Customers, in a poor corner of eastern Indonesia, borrow cash — and pay back trash.
“The program originated from the people, it is managed by the people, and the rewards are for the people,” said bank manager Suryana, who wears a black jilbab headscarf and lives with her family above the Mutiara Trash Bank in the fast-growing city of Makassar on the island of Sulawesi. “From an economic point of view, this gets results.”… Not just neighborhoods in Indonesia, but elsewhere across emerging Asia and Africa, locales are embracing “trash banking” as a way of reducing pressure on ever-growing landfill sites and allowing some of their poorest citizens access to savings and credit.
The scale of the problem facing Makassar and other Asian cities is clear from a trip to the landfill on the edge of town. Each day the city of 2.5 million people produces 800 tons of rubbish, most of which ends up at the five-story high tip, which sprawls over the area the size of two soccer pitches. Scavengers, many of them children, work alongside cows foraging for food.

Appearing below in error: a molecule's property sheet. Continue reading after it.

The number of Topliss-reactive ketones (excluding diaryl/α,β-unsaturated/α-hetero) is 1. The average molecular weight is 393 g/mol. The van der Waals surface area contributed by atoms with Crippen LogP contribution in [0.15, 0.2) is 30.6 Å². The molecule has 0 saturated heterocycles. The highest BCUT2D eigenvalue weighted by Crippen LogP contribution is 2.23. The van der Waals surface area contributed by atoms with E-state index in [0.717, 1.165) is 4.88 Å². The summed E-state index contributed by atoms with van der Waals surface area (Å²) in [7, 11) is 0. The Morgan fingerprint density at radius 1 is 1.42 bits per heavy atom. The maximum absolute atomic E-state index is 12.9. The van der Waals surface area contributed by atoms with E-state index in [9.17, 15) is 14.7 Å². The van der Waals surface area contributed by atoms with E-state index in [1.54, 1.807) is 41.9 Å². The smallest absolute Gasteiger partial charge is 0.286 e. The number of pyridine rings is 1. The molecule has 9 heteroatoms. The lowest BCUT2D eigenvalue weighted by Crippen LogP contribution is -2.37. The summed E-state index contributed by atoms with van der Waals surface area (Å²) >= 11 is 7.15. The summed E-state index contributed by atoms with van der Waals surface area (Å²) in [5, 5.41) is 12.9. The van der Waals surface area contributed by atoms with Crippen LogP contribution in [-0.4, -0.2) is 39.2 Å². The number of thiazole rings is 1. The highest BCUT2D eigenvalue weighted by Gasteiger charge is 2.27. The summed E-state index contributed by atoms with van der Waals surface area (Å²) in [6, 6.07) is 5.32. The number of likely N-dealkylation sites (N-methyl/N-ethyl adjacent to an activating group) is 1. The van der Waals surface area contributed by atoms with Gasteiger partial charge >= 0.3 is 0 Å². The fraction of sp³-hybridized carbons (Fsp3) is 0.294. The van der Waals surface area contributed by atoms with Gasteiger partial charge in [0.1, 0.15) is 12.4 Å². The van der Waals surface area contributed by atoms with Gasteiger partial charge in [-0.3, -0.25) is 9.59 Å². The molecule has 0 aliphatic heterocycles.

A garbage disposal area in Makassar, Indonesia’s South Sulawesi province
Against this backdrop, trash banking is taking off. Residents bring recyclable trash such as plastic bottles, paper and packaging to the collection points, known as banks, where the rubbish is weighed and given a monetary value. Like a regular bank, customers are able to open accounts, make deposits — of trash, converted to its rupiah value — and periodically withdraw funds.
The city government commits to purchasing the rubbish at set prices displayed at the bank, ensuring price stability for those bringing trash in. It then sells it on to waste merchants who ship it to plastic and paper mills on the main island of Java….The city administration sends trucks to collect the waste from the Mutiara Trash Bank several times a week and brings it to a Central Trash Bank, where it is sorted for sale…
Indonesia produces 64 million tons of trash a year, of which 70 percent is dumped in open …Indonesia as a whole last year had 2,800 trash banks operating in 129 cities, with 175,000 account holders, according to the environment ministry….[IO]ther similar practices are carried out in African countries including Ghana and South Africa, in India’s cities of Pune and Bengaluru, and in Manila, Bogota and Brazil.
Excerpts from This Asian Bank Lets You Borrow Cash and Pay in Trash, Bloomberg News
May 15, 2016